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QUESTION: Is Washington a Recourse or Non-Recourse State?

ANSWER:

"That depends."


Is Washington recourse or non-recourse? As an attorney, my favorite answer is almost always, "it depends." Banks may choose between two options when deciding on how to foreclose on property. The most common is a non-judicial foreclosure resulting in a trustee sale. This type of foreclosure is straightforward and relatively efficient: the bank uses its leverage under their Deed of Trust on the home to compel a sale by the trustee.
 
Once the property is sold to an bona fide third party purchaser at the trustee sale, the bank is barred from collecting any deficiency on the collateral. The "cost" to the lender of availing itself of such a streamlined method of foreclosure outside of the purview of the court system is the prohibition from collecting any deficiency amount. Obviously the benefit to the buyer of a non-judicial sale, (while the credit standing of the borrower may have taken a big hit), is that he or she no longer has to worry about satisfying the debt obligation. In short, if the first position lien holder non-judicially forecloses the mortgage on the seller's residence, that lien holder cannot take a deficiency judgment.
 
That said, banks may also go the route of a judicial foreclosure, which allows for legal recourse. A judicial foreclosure is executed through the court system as an actual lawsuit against the homeowner. A judicial foreclosure takes it a step further than a trustee sale by allowing the bank to not only compel a sale of the property, but also providing an avenue by which the bank can obtain a deficiency judgment against the borrower for whatever balance was owed after a sale. The lender can request that the court have that sum converted into a judgment against the borrower. With a such a judgment in hand, the bank can garnish wages and pursue other avenues against the borrower’s assets--including both real and personal property.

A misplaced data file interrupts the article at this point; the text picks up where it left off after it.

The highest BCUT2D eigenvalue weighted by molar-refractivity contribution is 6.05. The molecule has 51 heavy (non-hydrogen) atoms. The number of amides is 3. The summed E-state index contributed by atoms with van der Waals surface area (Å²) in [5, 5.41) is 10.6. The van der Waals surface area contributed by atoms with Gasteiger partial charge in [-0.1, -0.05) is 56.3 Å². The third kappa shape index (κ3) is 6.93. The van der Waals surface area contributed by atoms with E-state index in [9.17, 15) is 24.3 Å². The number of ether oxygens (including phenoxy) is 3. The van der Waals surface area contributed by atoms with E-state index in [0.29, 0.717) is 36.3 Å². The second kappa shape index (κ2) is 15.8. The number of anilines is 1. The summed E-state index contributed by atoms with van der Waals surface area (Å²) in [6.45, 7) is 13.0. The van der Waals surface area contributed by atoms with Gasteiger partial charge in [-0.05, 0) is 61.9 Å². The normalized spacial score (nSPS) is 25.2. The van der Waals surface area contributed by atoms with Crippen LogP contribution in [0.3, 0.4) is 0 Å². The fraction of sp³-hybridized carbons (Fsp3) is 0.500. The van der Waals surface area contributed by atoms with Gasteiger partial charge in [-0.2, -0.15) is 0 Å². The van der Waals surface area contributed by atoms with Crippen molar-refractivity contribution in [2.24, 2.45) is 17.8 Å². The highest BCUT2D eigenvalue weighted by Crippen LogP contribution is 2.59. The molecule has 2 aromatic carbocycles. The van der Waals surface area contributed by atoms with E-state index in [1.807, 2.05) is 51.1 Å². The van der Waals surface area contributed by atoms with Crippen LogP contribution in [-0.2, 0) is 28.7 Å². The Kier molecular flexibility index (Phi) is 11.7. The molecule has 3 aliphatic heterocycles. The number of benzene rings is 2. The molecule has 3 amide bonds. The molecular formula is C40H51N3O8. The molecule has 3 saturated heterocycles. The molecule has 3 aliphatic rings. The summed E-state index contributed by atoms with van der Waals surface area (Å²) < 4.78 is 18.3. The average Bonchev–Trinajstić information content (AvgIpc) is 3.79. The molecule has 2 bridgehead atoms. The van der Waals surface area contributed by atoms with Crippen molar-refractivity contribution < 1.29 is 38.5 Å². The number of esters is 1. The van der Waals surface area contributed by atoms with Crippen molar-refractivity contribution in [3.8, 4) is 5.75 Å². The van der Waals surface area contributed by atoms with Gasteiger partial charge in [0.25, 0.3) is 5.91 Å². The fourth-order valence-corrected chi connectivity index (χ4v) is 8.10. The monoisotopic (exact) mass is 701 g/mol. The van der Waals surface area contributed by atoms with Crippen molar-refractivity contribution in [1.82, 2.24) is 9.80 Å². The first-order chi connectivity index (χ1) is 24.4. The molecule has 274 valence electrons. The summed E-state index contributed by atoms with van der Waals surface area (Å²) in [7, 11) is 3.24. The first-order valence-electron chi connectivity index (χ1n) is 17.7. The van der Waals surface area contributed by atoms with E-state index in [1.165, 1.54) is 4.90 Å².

Washington is oftentimes labeled (or mis-labeled) as a true non-recourse state because of the option available to the lender to foreclose on the property through the non-judicial process, (as well as the frequency with which they choose to do so). However, it's still beyond me as to why some lenders would elect to go the judicial foreclosure route when it is evident that the borrower simply does not have the means to cover the deficiency. If that were the case, would the borrower really have found him or herself facing foreclosure in the first instance? 
 
In the context of the junior lien holder, lien holders who are subordinate to the foreclosing lien holder, regardless of whether the foreclosure is executed judicially or non-judicially, can STILL recover any outstanding amounts owed from the seller to the junior following a foreclosure sale, irrespective of whether it's non-judicial or judicial. However, the junior lien holder's rights do NOT take the form of a "deficiency judgment" as is the case with a first position lien holder judicially foreclosing, but a junior lien holder can, neverthless, seek recovery of the entire amount owed through other avenues. 

If you are a homeowner, and would like to learn more about short selling your home, please go to: http://seattleshortsales.com/homeowners/

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